News by Luke Jones on Tuesday August 26, 2014.
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Samsung has recently launched the Galaxy Alpha, the company's first smartphone made from premium materials. Of course, when we say premium we mean metal, but either way the Alpha stands as a one of a kind in Samsung's range. Not for long though as some device codenames point to a new series being built around the Alpha.The new Alpha series will at first consist of three devices, those have the product numbers of SM-A300, SM-A500, and SM-A700. These handsets will cover various price points and we presume will also offer the Alpha brand in different screen sizes too. While some of these smartphone seems to have a few flagship specs, it looks as though Samsung wants to keep this range a step below flagship. The SM-A500 has already appeared on Samsung's website and has a Full HD screen and runs Android 4.4.4. Samsung does not want to confuse this new line with its Galaxy S flagship range, so while the build is premium the specs will always be a little watered down. In that respect, it is probably better to think of the Galaxy Alpha range as a new mid-range series from the Korean company. The first Galaxy Alpha launched this month and will start rolling out across the globe over the first few weeks of September. It features a metal chassis that is visible along the flat edges, while the rear plate is Samsung's faux leather plastic. The specs are solid but unspectacular, offering a 4.7-inch Super AMOLED 720p viewing panel, 12 megapixel rear camera, 32 GB of on board storage (non-expandable) and an Exynos 5 Octa 5430 with 2GB of RAM. As you may remember, the Galaxy Alpha was the subject of a circus of rumours, leaks, and speculation. With a new series on the horizon it looks as though the games are beginning again. source: AndroidGuys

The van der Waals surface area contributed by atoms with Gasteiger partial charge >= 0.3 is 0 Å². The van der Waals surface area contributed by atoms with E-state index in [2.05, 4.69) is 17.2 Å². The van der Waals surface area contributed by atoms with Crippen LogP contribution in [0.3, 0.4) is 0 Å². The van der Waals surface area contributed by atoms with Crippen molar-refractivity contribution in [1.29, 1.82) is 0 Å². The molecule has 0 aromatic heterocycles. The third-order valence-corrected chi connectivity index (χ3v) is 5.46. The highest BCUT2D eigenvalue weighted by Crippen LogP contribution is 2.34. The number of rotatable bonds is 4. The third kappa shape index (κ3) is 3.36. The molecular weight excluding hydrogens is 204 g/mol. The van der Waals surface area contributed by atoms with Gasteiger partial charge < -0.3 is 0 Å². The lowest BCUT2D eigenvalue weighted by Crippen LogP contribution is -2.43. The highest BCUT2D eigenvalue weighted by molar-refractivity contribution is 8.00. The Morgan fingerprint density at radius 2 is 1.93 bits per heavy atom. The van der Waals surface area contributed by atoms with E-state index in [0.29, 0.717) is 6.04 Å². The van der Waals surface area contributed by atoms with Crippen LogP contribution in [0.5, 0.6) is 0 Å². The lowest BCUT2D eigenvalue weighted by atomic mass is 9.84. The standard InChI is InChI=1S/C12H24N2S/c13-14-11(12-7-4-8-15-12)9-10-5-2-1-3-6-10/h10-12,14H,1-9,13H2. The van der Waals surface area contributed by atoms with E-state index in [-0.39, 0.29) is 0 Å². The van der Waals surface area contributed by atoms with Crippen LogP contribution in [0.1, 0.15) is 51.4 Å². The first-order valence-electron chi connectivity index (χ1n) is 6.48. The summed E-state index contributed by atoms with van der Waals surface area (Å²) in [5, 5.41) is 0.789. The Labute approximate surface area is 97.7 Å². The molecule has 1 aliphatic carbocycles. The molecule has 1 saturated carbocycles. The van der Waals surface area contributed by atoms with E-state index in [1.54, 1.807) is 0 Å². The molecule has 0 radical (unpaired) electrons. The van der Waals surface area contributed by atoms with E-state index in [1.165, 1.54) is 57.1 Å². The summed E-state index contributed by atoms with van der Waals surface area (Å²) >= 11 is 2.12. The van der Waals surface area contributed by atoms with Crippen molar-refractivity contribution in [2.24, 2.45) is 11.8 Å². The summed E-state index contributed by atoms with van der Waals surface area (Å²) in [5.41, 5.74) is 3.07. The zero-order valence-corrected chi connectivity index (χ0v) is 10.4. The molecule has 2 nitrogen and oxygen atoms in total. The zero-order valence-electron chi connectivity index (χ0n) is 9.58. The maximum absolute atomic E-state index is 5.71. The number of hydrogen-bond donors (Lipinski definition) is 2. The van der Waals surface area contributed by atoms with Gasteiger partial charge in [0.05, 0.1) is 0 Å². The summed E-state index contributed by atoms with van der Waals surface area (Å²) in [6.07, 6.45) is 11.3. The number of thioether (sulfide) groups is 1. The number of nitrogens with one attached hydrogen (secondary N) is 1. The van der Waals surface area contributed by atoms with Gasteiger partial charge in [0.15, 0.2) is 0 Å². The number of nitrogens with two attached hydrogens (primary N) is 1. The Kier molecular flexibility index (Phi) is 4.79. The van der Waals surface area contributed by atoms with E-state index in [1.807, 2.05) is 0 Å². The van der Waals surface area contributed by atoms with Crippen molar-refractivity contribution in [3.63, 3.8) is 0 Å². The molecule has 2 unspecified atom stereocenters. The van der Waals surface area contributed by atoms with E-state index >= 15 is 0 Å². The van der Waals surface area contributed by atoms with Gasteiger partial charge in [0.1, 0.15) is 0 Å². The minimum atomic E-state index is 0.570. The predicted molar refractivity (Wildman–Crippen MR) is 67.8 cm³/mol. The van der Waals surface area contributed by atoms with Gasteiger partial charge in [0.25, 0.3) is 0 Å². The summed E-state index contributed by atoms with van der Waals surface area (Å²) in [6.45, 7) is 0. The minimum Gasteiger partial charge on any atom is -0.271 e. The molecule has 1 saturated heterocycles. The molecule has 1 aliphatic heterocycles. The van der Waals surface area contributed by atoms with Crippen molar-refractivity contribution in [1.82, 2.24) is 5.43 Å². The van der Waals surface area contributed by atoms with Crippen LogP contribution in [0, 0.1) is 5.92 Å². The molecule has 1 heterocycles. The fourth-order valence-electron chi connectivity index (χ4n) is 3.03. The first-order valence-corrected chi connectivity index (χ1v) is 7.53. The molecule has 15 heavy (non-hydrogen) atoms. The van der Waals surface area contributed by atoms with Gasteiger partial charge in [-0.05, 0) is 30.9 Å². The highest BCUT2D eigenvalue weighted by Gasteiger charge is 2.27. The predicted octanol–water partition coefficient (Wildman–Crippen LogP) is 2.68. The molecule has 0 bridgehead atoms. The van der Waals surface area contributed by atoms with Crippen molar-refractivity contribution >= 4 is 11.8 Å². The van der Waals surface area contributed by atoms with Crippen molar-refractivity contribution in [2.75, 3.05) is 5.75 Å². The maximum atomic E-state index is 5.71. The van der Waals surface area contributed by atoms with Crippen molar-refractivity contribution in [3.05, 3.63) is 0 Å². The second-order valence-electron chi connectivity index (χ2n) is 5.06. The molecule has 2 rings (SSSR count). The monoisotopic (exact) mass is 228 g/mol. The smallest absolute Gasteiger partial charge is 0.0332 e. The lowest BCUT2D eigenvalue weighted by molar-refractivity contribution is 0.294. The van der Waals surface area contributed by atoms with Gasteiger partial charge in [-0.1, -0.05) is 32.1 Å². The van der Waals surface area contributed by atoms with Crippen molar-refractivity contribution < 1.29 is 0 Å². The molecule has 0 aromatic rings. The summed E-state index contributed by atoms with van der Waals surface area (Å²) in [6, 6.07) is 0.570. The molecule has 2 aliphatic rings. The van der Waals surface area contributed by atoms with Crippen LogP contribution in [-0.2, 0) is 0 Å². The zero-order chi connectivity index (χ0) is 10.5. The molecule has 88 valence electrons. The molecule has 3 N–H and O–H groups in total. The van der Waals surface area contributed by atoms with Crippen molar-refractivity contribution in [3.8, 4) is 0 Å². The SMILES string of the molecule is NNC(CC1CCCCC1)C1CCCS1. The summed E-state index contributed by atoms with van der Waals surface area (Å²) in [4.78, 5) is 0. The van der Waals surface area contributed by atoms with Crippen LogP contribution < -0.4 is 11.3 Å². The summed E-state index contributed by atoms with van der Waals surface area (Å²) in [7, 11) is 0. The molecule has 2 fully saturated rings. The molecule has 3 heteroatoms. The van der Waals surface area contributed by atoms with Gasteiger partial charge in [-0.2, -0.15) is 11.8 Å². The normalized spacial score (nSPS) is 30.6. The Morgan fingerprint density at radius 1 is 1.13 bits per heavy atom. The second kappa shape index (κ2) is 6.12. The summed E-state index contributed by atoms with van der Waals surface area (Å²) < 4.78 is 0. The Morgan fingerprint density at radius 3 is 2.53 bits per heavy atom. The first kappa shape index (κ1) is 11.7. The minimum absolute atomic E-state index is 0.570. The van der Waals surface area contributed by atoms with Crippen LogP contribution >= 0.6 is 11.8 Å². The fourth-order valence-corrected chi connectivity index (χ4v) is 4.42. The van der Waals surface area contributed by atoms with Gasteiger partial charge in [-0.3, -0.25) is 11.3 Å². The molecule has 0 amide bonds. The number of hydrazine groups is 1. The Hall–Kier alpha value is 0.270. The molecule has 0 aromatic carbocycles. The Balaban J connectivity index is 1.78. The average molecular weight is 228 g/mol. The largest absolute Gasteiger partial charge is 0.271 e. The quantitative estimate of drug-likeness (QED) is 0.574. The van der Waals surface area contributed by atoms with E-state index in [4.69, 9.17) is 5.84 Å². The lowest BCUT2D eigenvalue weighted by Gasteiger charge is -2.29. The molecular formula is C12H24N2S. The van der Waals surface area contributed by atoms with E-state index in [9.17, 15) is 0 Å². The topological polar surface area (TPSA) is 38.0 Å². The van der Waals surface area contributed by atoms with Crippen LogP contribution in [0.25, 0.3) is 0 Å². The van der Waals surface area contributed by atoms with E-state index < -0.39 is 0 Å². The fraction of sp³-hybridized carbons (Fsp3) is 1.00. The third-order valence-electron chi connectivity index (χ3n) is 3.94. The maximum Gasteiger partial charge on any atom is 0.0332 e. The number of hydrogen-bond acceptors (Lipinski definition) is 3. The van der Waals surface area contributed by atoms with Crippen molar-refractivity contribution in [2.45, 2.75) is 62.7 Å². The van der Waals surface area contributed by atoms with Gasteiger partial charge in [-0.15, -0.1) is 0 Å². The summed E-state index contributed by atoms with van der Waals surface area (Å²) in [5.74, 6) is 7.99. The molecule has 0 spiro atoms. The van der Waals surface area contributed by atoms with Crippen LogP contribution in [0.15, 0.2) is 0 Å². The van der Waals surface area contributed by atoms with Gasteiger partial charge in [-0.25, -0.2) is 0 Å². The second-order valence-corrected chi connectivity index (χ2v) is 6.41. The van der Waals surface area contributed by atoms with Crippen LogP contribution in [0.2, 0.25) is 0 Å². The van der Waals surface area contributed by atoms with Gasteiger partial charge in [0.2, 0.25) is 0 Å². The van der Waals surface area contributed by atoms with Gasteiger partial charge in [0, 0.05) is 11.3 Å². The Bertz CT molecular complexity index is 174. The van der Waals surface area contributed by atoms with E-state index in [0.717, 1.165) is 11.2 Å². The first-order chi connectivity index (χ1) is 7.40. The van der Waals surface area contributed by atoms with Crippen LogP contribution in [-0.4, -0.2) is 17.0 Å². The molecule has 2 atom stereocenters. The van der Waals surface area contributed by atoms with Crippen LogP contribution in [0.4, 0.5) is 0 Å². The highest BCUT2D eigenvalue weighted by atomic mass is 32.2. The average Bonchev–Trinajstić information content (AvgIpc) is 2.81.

Luke Jones is the Managing Editor at MobileBurn.com and is the person you need to speak to about the content on the site. Luke studied creative writing at Glamorgan University before carving out a reputation as a freelance tech writer. He settled here at MobileBurn, where he reviews devices and contributes to the news.